Why Fathers Have Lower Levels Of Testosterone
This sounds weird, isn’t it? Because according to popular notion, men with higher testosterone are more likely to successfully impregnate their partners as they have superior quality sperms. However, as per the results of a new study reported in the Proceedings of the National Academy of Sciences (1), investigators suggested that just like females, men are also biologically programmed to respond to parenthood.
Details Of The Study
The cross-sectional study was conducted in Philippines at Northwestern University on a sample of 624 healthy adult males. The baseline testosterone samples were collected in 2005 when these men were single and fatherless at the age of 21 years. The men with high waking testosterone levels (measured by salivary testosterone secretion) were followed over the course of next 5 years with a hypothesis that “males with high testosterone levels are more likely to become fathers during follow-up period”.
After the completion of follow-up period, the waking samples of testosterone were collected again and investigators discovered that:
- Partnered fathers have experienced a significant decline in waking testosterone levels, when compared to fatherless single individuals in the group.
- The dip in testosterone levels is more severe in the evening (-34%) than morning (-26%).
- The testosterone dip was 4-5 times lower in men who have very young babies (neonates or younger); when compared to men with older kids (aged 1 year or older). This is mainly due to the fact that caring for very young babies is more challenging (both emotionally and physically).
Investigators hypothesized that the core cause is ‘child interaction and caregiving’. To test the credibility of this hypothesis, the testosterone levels of fathers who actively participate in caregiving (up to 3 hours or more in simple interactive activities such as playing, feeding, bathing, watching television with kids etc.) were compared against those fathers who spends less time with the kid. The results suggested that dip in testosterone levels is significant in men who participates actively in caregiving.
The results of this study aligns with the popular notion that men have high testosterone levels at the time of mating but declines significantly when they are in steady, satisfying relationships. Several studies conducted in different parts of the world yield similar results (2, 3). This could be a natural mechanism to engage fathers in caregiving and nurturing activities instead of mating or competitive behavior (3).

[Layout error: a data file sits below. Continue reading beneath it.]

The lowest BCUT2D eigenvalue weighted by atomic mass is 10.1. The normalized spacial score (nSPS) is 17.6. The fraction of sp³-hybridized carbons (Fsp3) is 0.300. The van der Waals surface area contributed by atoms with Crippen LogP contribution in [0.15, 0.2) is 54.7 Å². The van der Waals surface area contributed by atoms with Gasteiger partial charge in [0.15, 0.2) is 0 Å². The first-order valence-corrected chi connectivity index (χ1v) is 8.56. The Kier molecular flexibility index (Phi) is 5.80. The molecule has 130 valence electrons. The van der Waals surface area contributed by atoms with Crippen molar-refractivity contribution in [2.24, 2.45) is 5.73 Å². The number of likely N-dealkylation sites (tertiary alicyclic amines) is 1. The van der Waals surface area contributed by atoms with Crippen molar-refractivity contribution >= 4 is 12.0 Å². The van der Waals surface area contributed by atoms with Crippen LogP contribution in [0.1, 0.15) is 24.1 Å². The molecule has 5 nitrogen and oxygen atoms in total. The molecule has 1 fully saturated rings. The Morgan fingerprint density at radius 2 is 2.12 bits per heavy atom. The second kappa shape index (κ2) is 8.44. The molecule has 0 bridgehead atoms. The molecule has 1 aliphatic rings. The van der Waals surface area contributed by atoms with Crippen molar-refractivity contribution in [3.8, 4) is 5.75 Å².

Are There Any Adverse Effects Of Testosterone Decline In New Fathers?
Various research and clinical studies suggested that female hormones declines after childbirth as a biological mechanism to raise the family. It is also a known fact that libido and sex drive in women also declines after having a baby. But scientists are now re-exploring this notion.
Since mild or moderately low testosterone levels interferes with the libido and sex drive in men, it is quite possible that the less frequent sex in new parents is due to declining testosterone in fathers and low estrogen in women. Also, since low testosterone levels are associated with a non-risk taking behavior, partnered father feel more compelled to stay home and spend time with the family instead of exploring new adventures and mating experiences outside.
1. Gettler, L. T., McDade, T. W., Feranil, A. B., & Kuzawa, C. W. (2011). Longitudinal evidence that fatherhood decreases testosterone in human males. Proceedings of the National Academy of Sciences, 108(39), 16194-16199.
2. Gray, P. B., Kahlenberg, S. M., Barrett, E. S., Lipson, S. F., & Ellison, P. T. (2002). Marriage and fatherhood are associated with lower testosterone in males. Evolution and Human Behavior, 23(3), 193-201.
3. Gray, P. B., Yang, C. F. J., & Pope, H. G. (2006). Fathers have lower salivary testosterone levels than unmarried men and married non-fathers in Beijing, China. Proceedings of the Royal Society of London B: Biological Sciences, 273(1584), 333-339.
4. Wynne-Edwards, K. E., & Timonin, M. E. (2007). Paternal care in rodents: weakening support for hormonal regulation of the transition to behavioral fatherhood in rodent animal models of biparental care. Hormones and Behavior, 52(1), 114-121.